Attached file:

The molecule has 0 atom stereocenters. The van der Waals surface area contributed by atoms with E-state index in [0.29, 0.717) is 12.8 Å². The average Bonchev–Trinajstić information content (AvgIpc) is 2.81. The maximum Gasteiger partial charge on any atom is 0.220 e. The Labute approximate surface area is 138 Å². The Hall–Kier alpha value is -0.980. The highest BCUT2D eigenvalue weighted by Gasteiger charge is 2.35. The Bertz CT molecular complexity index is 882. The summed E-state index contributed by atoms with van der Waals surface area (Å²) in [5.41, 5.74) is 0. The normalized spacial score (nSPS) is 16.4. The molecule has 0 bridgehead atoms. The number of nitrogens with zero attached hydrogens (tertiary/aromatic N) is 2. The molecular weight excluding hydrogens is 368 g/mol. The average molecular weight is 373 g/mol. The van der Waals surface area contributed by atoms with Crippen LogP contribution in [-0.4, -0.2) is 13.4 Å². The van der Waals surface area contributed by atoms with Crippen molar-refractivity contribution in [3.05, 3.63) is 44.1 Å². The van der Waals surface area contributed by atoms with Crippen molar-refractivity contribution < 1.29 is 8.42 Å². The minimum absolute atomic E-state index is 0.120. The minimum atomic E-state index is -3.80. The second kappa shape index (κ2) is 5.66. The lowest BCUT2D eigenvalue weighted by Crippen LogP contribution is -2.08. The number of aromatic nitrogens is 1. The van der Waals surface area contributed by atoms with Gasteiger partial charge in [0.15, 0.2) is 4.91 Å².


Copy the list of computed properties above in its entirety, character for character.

The molecule has 0 atom stereocenters. The van der Waals surface area contributed by atoms with E-state index in [0.29, 0.717) is 12.8 Å². The average Bonchev–Trinajstić information content (AvgIpc) is 2.81. The maximum Gasteiger partial charge on any atom is 0.220 e. The Labute approximate surface area is 138 Å². The Hall–Kier alpha value is -0.980. The highest BCUT2D eigenvalue weighted by Gasteiger charge is 2.35. The Bertz CT molecular complexity index is 882. The summed E-state index contributed by atoms with van der Waals surface area (Å²) in [5.41, 5.74) is 0. The normalized spacial score (nSPS) is 16.4. The molecule has 0 bridgehead atoms. The number of nitrogens with zero attached hydrogens (tertiary/aromatic N) is 2. The molecular weight excluding hydrogens is 368 g/mol. The average molecular weight is 373 g/mol. The van der Waals surface area contributed by atoms with Crippen LogP contribution in [-0.4, -0.2) is 13.4 Å². The van der Waals surface area contributed by atoms with Crippen molar-refractivity contribution in [3.05, 3.63) is 44.1 Å². The van der Waals surface area contributed by atoms with Crippen molar-refractivity contribution < 1.29 is 8.42 Å². The minimum absolute atomic E-state index is 0.120. The minimum atomic E-state index is -3.80. The second kappa shape index (κ2) is 5.66. The lowest BCUT2D eigenvalue weighted by Crippen LogP contribution is -2.08. The number of aromatic nitrogens is 1. The van der Waals surface area contributed by atoms with Gasteiger partial charge in [0.15, 0.2) is 4.91 Å².